proxy_set_header Host $host;

    proxy_cache_bypass $http_upgrade;




Now execute the below command to check for syntax errors.

$ sudo nginx -t

You should see this output. If you see some error that that means a mistake has been made while copy-pasting the code.

nginx: the configuration file /etc/nginx/nginx.conf syntax is ok
nginx: configuration file /etc/nginx/nginx.conf test is successful

Now restart Nginx to apply the changes.

$ sudo systemctl restart nginx

The configuration shows that the web server is set up to run on http://localhost port 80. The location block tells NGINX what to do with any incoming request. We use proxy_pass to point to our Node.js application. In this example, our Node.js application is running on http://localhost:3000.

After completing the steps above, you can visit http://your-server-IP to see our proxy server in action. Even though you're technically accessing the NGINX web server, you'll receive the response from the Node.js application:


Setting up SSL certificates

Now that we have successfully set up our Nginx reverse proxy, it is time to enable SSL and encrypt the connection between your server and the visitor. To do this, you need to generate a certificate and key pair and then configure Nginx to use them.

To keep up with this guide's simplicity, we will use Certbot. Before we install Certbot, we need to make a few changes to your Nginx config file. To do so, open your Nginx configuration file:

$ sudo nano /etc/nginx/sites-available/default

Find the ‘server_name’ line and replace server_name  localhost; to server_name;

( being the domain you’d like to use)


Once you have made this change, save the file and restart your Nginx. Your reverse proxy setup might become unavailable for the time being.

Then head over to your domain registrar or DNS provider and add ‘A’ record pointing to your server’s IP address and a CNAME record for the www version of your domain.

The DNS changes may take 48 hours to propagate. You may check your DNS propagation status using

Once your records propagate, we can move to the next step of installing Certbot.

Snap is a self-contained package manager developed by Canonical, the creator of Ubuntu. Snap packages software applications and dependencies together, and the snapd tool manages these packages.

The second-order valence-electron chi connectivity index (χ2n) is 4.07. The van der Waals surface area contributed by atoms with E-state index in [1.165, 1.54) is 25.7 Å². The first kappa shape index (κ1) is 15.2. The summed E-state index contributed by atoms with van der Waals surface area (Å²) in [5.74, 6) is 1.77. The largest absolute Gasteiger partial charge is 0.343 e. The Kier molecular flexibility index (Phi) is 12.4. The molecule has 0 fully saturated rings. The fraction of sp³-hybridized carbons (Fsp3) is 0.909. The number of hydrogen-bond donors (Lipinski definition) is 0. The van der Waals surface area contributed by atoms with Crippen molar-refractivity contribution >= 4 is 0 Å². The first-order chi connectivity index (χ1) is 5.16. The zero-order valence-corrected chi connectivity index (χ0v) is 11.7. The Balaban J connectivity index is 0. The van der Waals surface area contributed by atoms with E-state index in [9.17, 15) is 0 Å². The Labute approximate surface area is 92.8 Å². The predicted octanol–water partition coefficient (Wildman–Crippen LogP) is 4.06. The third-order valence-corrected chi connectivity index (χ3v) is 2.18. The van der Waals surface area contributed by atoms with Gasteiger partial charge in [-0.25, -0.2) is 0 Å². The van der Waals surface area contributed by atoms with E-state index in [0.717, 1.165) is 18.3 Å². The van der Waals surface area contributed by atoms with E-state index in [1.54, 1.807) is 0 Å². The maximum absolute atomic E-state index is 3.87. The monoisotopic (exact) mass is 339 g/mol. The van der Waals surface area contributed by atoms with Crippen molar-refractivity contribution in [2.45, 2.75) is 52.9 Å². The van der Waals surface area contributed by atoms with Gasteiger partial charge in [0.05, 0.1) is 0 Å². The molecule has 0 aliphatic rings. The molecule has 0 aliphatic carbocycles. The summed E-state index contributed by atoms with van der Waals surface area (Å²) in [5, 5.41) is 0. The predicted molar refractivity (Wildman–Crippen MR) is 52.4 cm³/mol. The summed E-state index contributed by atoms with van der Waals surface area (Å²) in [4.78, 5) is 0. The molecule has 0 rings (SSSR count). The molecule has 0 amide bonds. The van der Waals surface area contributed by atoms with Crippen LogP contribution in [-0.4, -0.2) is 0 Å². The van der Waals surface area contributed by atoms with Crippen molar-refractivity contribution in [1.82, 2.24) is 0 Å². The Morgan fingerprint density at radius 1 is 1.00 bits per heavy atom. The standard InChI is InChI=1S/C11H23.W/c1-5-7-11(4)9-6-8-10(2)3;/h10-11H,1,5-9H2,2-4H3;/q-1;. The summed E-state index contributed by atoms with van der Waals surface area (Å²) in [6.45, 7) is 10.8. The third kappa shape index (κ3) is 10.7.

Since certbot is packaged as a snap, we need to install snapd before installing Certbot. While snapd is installed by default on Ubuntu 16.04 and later, it's also available for most other Linux distributions.

If your VPS doesn’t have Snap, install it by running the following

$ sudo apt update
$ sudo apt install snapd

Then install the Snap core:

$ sudo snap install core
$ sudo snap refresh core

The next step is to install Certbot using the snap command. First, we need to ensure that there are no previously installed Certbot packages to avoid running into errors:

$ sudo apt remove certbot

Then, to install Certbot:

$ sudo snap install --classic certbot

After installing Certbot, we would need to configure a symbolic link to its directory:

$ sudo ln -s /snap/bin/certbot /usr/bin/certbot

Let's request a certificate and automatically configure it on NGINX:

$ sudo certbot --nginx

After running this command, you will have to face a few prompts:

  1. Email Address: Certbot will send urgent notices about the domain or registration to this address. It should be the address of the web server administrator.
  2. Acceptance of Terms: Entering 'Y' indicates your agreement and will allow the request to proceed. If you disagree with the terms, please enter 'N' to terminate the request.
  3. Opting in for Newsletters: Subscribing to the mailing list is optional and will not affect the installation progress of Certbot.
  4. Enter the domain(s): If your domain is in the list of available options, click enter. If you are still waiting to see your domain listed, manually enter it.

And, ta-da! Your Node.js application is now reverse-proxied by Nginx and secured with SSL!


Note: It's not necessary to add a cronjob to renew SSL certificates as the latest certbot snap packages comes with a systemd timer where the SSL expiry check is done every 12 hours and if your cert is expired it will be renewed automatically.

Aayush Nair has been a passionate freelance WordPress designer for the past eight years. He likes to share his knowledge to help and enrich the community in his free time.